The rapid adoption by organisations of WWW services as a channel to reach wider audiences and as a tool to conduct business has led to security challenges which were not anticipated in the original research orientation of such services. In particular, it was not foreseen that it would necessary to restrict access from the public at large.
At the point that a business begins to use a WWW service to publish materials that are to be restricted from general public access it needs to implement security measures to ensure that the material is accessible only to those sanctioned by the organisation as authorised users. These users may include the specific segments of the public in general, such as subscription membership sites, or may be restricted to internal groups such as employee portals for workforces deployed in the field.
In these situations, WanderWare offers sites the benefits of content protection and bandwidth protection from the effects of hot-linking, autobots, robots, searchbots, password sharing, autodownloaders, password crackers and password hurlers
The standard means of access is the client browser. All current browsers support a security mechanism based upon prompting for the user for an account name and password. It is also common to see custom login pages that implement the same account name and password challenges.
It is important to note that this account name and password combination accomplishes not one, but two tasks when properly implemented. The first is user authentication, the user is presumed by having knowledge of the password that he is the claimed account holder. The second, user authorization, is a side effect of the first. With knowledge of the identity of the user, it can also be established what privileges are available to the user in a one to one mapping.
However, the HTTP(hypertext transfer protocol) used for WWW services is stateless. This means that each page viewed by a user is independent from any other. The server has no knowledge of a sequence of actions from a user as being part of a whole. It is left up to site designers to implement any session state association on top of the WWW service and it's HTTP protocol.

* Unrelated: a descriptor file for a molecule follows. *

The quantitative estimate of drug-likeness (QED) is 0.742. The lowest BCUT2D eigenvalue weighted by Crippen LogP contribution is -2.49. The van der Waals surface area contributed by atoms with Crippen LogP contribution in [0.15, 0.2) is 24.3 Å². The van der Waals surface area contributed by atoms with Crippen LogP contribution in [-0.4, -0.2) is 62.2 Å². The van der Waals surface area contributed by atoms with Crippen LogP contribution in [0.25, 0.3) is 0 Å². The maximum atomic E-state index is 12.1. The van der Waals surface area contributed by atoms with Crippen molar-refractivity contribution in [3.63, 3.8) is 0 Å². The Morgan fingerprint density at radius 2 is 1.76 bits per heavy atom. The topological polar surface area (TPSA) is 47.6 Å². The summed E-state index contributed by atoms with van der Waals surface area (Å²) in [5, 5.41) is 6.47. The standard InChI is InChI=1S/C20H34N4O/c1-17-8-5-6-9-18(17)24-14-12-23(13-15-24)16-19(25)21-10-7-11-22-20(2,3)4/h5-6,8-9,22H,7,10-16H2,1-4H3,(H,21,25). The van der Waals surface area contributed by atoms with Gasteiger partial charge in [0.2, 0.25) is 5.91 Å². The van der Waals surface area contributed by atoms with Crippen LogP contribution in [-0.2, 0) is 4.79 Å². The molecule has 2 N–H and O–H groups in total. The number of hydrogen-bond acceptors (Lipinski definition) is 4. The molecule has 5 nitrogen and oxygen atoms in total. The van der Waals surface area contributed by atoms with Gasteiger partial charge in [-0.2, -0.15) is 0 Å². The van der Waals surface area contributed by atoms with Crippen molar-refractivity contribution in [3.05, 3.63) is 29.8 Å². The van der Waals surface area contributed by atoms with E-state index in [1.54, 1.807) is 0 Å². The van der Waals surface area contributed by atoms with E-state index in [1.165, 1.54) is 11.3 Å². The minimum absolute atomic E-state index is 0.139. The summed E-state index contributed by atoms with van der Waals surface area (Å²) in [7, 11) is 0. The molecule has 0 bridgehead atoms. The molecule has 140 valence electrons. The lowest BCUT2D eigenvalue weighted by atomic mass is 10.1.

WanderWare directly addresses the user authentication and user authorization requirements of membership based sites. Authentication identifies the user to the system and authorization defines the privileges granted to that particular user on the system.
The system design is efficient, high performance, highly scalable and non-intrusive to developers and users. This permits site owners to successfully deploy strong defensive regimes which are still highly acceptable to users without requiring the use of advanced programming techniques.
More particularly, the only effect visible to users is that they are prompted for a username and password. For developers, their only responsibility is to place protected materials within defined protected zones. Should they need to access the user name or user rights information, it is simply accessed as information that is passed to them by the filter. Other than this, developers can treat the unprotected and protected areas identically.
The advantage of a component based security architecture is that it insulates the user and developer communities from the complexities of implementing a strong security system. This does not mean that the system compromises security for usability. On the contrary, it means that a great deal of effort and testing has been invested to create a reliable solution that others can use without the same expenditure in time and money.
For sites which are subject to rigorous third party audit, the designers have been especially careful to respect and employ standards and practices which have been thoroughly examined by the security community.
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